Here is my immodest proposal: Renny Harlin, the director of MINDHUNTERS, deserves a reappraisal.
It’s always a curious thing to watch art/artists get reassessed. When it’s something that was once applauded only to now fall out of favor, it’s usually due to changing cultural norms, recognizing perpetuation of negative concepts or depictions, or some element of inauthenticity about the work…or some sort of heinous act committed by, and/or pending criminal charges for, the artist.
When something once discarded or shat upon by many is re-examined and found to have merit, that’s usually because the original work was ahead of its time and audiences weren’t ready for it, or it was overshadowed by something when it came out, or there’s a strong nostalgic pull for people who grew up with it.
Positive reappraisal in film often coincides with the titles being cult movies. That term has been fairly sullied in the past decades or so as publicists, critics, and audiences seem to want to declare something a “future cult classic.” But that’s not how it works. Yes, most cult movies are quirky and odd in ways that aren’t always easy to pinpoint—but it’s not a definition that can be applied until years have gone by and people are still discovering, watching, discussing, and enjoying the cinematic oddball.
Cult movies are usually comprised of failures—they never made a lot of money, or they were generally seen as bad, or they were never marquee titles, or they were made without a lot of technical polish so as to never be taken seriously as a “real film.” This group includes midnighters filled with weird ideas and gross visuals; b-movies that were afterthoughts for studios but found extended life on cable or home video; “terrible” movies that are ineptly made or have nonsensical/incredibly high concept plots, and the like.
Most of Renny Harlin’s filmography is a mix of titles that fit those categories of cult movies and those that don’t. PRISON (1987), THE ADVENTURES OF FORD FAIRLANE, CUTTHROAT ISLAND, THE LONG KISS GOODNIGHT, and (the film we’re here to discuss) MINDHUNTERS check off a lot of those boxes previously mentioned above. But he also made blockbusters that were fairly well received—A NIGHTMARE ON ELM STREET 4: THE DREAM MASTER, DIE HARD 2, and CLIFFHANGER. (DEEP BLUE SEA kind of has it both ways—it’s goofy with many outrageous scenes, but was financially successful with most people at the time recognizing it as over-the-top fun.)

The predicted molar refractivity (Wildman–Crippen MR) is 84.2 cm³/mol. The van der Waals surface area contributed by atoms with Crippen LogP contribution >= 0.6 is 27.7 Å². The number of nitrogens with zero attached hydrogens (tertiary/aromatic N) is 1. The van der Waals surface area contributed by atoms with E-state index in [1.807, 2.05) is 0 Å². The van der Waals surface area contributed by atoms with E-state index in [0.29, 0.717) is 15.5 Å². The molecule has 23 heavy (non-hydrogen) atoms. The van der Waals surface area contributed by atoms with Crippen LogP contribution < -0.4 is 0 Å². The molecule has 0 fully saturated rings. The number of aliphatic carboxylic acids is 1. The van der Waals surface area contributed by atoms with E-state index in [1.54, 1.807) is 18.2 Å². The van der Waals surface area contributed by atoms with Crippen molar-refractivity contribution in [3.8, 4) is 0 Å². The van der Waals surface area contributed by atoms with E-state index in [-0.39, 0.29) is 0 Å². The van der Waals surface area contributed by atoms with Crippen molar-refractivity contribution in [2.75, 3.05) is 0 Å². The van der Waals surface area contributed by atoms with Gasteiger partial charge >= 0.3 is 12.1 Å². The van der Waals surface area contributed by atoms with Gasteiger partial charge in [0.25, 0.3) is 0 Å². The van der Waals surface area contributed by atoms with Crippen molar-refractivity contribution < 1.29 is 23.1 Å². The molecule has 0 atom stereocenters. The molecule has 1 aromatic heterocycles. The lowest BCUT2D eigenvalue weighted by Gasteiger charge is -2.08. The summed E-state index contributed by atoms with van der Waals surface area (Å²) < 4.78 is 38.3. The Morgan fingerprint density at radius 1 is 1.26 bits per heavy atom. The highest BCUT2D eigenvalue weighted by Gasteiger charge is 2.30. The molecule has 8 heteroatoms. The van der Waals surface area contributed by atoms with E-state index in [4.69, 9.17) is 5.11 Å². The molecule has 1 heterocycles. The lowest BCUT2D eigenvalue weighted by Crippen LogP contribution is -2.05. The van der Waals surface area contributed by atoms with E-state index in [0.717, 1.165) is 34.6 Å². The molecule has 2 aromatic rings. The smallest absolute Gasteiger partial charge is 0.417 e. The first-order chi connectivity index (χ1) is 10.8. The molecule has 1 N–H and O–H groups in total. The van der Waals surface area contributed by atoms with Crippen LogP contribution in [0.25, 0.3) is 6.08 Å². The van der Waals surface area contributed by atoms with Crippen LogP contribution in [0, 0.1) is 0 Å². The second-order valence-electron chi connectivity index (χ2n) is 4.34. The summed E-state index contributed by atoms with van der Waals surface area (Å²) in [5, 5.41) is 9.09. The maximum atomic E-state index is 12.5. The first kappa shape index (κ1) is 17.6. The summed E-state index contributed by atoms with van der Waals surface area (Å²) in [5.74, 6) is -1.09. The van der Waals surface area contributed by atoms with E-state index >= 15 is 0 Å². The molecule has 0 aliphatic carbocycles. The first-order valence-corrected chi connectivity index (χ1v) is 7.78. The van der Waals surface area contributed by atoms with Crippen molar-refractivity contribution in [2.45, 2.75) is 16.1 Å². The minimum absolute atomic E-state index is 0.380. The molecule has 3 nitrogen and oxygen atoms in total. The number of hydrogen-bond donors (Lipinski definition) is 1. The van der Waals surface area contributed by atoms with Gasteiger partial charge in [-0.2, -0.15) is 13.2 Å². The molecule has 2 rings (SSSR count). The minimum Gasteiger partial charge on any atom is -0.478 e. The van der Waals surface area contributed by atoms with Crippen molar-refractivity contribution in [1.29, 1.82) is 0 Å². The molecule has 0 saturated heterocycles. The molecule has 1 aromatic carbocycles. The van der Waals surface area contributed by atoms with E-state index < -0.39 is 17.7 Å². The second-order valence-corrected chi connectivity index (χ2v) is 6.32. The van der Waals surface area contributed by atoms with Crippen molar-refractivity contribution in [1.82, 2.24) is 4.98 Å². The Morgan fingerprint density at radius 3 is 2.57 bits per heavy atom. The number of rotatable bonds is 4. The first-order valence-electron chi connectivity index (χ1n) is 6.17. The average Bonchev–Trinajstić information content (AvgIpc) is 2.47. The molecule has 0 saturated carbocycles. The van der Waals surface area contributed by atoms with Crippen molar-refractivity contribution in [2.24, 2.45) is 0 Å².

Harlin has been pushed aside in favor of other contemporary filmmakers working in similar genres (hell, even within the same franchise). And yet that list above is a pretty impressive and eclectic mix that has been met with derision, more often than not. Because, while everyone loves an underdog, that impulse is often at odds with a human tendency (amplified in the age of social media) to target something subjective as objectively bad and then collectively people conform to that view. That’s an odd dichotomy at work in the human mind. Which is a perfect segue into MINDHUNTERS—a movie about psychology, about people’s behavioral strengths and weaknesses while also a film with the duality of being both incredibly dumb and fairly ingenious.
MINDHUNTERS concerns a group training to be FBI profilers under the tutelage of Jake Harris (Val Kilmer). Harris is a loose cannon instructor who creates bizarre scenarios and field exercises that force his pupils to get into the heads of the psychopathic criminals they hope to hunt. This ragtag group of wannabe mindhunters include Bobby (Eion Bailey), Rafe (Will Kemp), J.D. (Christian Slater), Nicole (Patricia Velasquez), Lucas (“Zero Cool” himself, Jonny Lee Miller), Vince (Clifton Collins, Jr.), and Sara (Kathryn Morris)—all of whom are competing to move on to be active profilers, though Harris’ high expectations and tough demands may mean that more than a few will wash out.
Well good news for those feeling like they are on the bubble—as they are heading off to a remote island usually used for police training exercises to essentially LARP as real profilers on the hunt for a puppet master like sociopath who is killing people (mannequins) all across this small piece of land and leaving clues for his would-be captors. While Harris departs to monitor their progress, they are joined by an unexpected outsider in Gabe Jensen (LL Cool J), a supposed Philadelphia cop there to just observe and not participate in the exercise. Soon though, it all goes off the rails and people are killed in spectacular fashions. Yes, the training game…is for real.